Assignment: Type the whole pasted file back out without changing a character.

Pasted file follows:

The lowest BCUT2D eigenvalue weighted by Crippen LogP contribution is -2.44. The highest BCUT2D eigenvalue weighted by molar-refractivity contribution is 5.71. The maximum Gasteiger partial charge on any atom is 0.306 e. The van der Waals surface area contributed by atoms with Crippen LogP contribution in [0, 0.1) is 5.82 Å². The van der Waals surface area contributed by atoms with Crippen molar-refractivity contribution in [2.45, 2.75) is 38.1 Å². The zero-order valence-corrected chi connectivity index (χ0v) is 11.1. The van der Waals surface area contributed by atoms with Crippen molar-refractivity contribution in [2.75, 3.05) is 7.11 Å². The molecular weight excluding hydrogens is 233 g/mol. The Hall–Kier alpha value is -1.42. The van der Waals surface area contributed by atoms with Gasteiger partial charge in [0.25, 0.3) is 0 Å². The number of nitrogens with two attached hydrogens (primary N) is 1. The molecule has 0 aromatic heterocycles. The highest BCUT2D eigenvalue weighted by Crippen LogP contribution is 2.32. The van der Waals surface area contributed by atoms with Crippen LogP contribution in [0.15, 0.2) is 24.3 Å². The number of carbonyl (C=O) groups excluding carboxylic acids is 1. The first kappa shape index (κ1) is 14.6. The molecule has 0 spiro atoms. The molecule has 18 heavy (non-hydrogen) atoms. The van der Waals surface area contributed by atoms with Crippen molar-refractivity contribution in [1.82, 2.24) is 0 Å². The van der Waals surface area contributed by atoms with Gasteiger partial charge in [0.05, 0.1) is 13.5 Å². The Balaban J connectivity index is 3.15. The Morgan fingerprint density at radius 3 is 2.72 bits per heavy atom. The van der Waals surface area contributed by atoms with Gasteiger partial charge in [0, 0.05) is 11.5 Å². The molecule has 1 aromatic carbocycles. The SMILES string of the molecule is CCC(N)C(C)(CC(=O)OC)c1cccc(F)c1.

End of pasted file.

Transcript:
The lowest BCUT2D eigenvalue weighted by Crippen LogP contribution is -2.44. The highest BCUT2D eigenvalue weighted by molar-refractivity contribution is 5.71. The maximum Gasteiger partial charge on any atom is 0.306 e. The van der Waals surface area contributed by atoms with Crippen LogP contribution in [0, 0.1) is 5.82 Å². The van der Waals surface area contributed by atoms with Crippen molar-refractivity contribution in [2.45, 2.75) is 38.1 Å². The zero-order valence-corrected chi connectivity index (χ0v) is 11.1. The van der Waals surface area contributed by atoms with Crippen molar-refractivity contribution in [2.75, 3.05) is 7.11 Å². The molecular weight excluding hydrogens is 233 g/mol. The Hall–Kier alpha value is -1.42. The van der Waals surface area contributed by atoms with Gasteiger partial charge in [0.25, 0.3) is 0 Å². The number of nitrogens with two attached hydrogens (primary N) is 1. The molecule has 0 aromatic heterocycles. The highest BCUT2D eigenvalue weighted by Crippen LogP contribution is 2.32. The van der Waals surface area contributed by atoms with Crippen LogP contribution in [0.15, 0.2) is 24.3 Å². The number of carbonyl (C=O) groups excluding carboxylic acids is 1. The first kappa shape index (κ1) is 14.6. The molecule has 0 spiro atoms. The molecule has 18 heavy (non-hydrogen) atoms. The van der Waals surface area contributed by atoms with Crippen molar-refractivity contribution in [1.82, 2.24) is 0 Å². The van der Waals surface area contributed by atoms with Gasteiger partial charge in [0.05, 0.1) is 13.5 Å². The Balaban J connectivity index is 3.15. The Morgan fingerprint density at radius 3 is 2.72 bits per heavy atom. The van der Waals surface area contributed by atoms with Gasteiger partial charge in [0, 0.05) is 11.5 Å². The molecule has 1 aromatic carbocycles. The SMILES string of the molecule is CCC(N)C(C)(CC(=O)OC)c1cccc(F)c1.